1st Regiment of Cavalry, Punjab Frontier Force. Native Officer – 1889

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Raised in 1849 as 1st Regiment of Punjab Cavalry.
1851 – 1st Regiment of Cavalry, Punjab Irregular Force.
1865 – 1st Regiment of Cavalry, Punjab Frontier Force.
1890 – 1st (Prínce Albert Victor’s Own) Regiment of Punjab Cavalry.
1901 – 1st (Prínce Albert Victor’s Own) Punjab Cavalry.
1903 – 21st (Prínce Albert Victor’s Own Cavalry (Frontier Force).
1904 – 21st (Prínce Albert Victor’s Own Cavalry (Frontier Force).(Daly’s Horse).

After the reform of 1920, it amalgated with the 23rd Rgt. of Cavalry (Frontier Force) forming the:

1921 – 21st/23rd of Cavalry.
1922 – 11th Prince Albert Victor’s Own Cavalry (Frontier Force)
1927 – Prince Albert Victor’s Own Cavalry (11th Frontier Force)

On Partition of India in 1947, the regiment was allotted to Pakistan. In 1956, Pakistan became a republic and all titles pertaining to British royalty were dropped.

1956 – 11th Cavalry (Frontier Force)

Battle Honours before 1903: Deli, Lucknow, Ahmad Khel, Afghanistan 1878-80.

Composition: (1901) Sikhs, Dogras, Pathans and Hindustani Muhammadans.

The 21st Prince Albert Victor’s Own Cavalry (Frontier Force) (Daly’s Horse) was raised as the 1st Punjab Irregular Cavalry by Lieutenant Henry Daly at Peshawar on 18 May 1849. It was one of five regiments of Punjab Cavalry raised to guard the North West Frontier of India, which soon became famous as part of the legendary Punjab Frontier Force or the Piffers (1). Over the next decades, the regiment saw extensive service on the Frontier. During the Indian Mutiny of 1857-58, the regiment operated in North India and took part in the Siege of Delhi and the Relief of Lucknow, where Lieutenant John Watson won the Victoria Cross. During the Second Afghan War of 1878-80, it formed part of Kandahar Field Force and fought in the Battle of Ahmad Khel. In 1890, Prince Albert Victor, eldest child of the Albert Edward Prince of Wales -later King Edward VII- was gazetted as their Colonel-in-Chief, giving his name to the regiment, which has endured to this day. During the First World War, the regiment served in the Mesopotamian Campaign as part of 6th Indian Cavalry Brigade. It fought on the Tigris Front and took part in the capture of Kut al Amara and Baghdad. It also fought in the Actions of Istabulat, Ramadi, Daur and Tikrit. Later it saw service in Kurdistan and took part in the capture of Kirkuk.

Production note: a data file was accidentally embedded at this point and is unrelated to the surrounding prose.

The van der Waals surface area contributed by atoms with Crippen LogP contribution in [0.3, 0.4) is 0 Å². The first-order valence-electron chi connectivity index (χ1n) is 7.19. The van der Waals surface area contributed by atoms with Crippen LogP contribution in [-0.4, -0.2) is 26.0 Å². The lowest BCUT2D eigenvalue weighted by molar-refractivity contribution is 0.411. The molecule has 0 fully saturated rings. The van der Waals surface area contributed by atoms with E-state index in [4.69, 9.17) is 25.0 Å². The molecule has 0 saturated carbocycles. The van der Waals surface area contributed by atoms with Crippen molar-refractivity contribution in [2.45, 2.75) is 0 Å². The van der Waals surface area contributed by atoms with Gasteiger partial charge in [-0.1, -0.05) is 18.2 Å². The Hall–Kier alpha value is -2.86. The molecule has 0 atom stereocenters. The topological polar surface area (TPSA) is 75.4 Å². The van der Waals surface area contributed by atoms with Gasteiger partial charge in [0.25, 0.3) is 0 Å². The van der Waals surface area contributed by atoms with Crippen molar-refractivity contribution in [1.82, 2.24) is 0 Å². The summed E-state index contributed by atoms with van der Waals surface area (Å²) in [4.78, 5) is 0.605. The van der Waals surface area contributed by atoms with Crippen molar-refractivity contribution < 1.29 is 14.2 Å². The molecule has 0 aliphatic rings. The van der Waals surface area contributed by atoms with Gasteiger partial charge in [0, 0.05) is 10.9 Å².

The early uniform of the 1st Punjab Cavalry was dark blue with silver lace but by 1870 the blue uniform with red facings and gold lace had been adopted. The figure show a Indian officer in the full dress worn in 1897. He has three loops of black cords across the chest and round the neck black cord for the revolver.


They are known as Piffers in reference to the former Punjab Irregular Force (PIF) formed by the British in 1851. The PIF consisted of five cavalry regiments, eleven infantry regiments and five artillery batteries in addition to the Guides Corps. His mission was to maintain order at the Punjab border. 

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54mm metal kit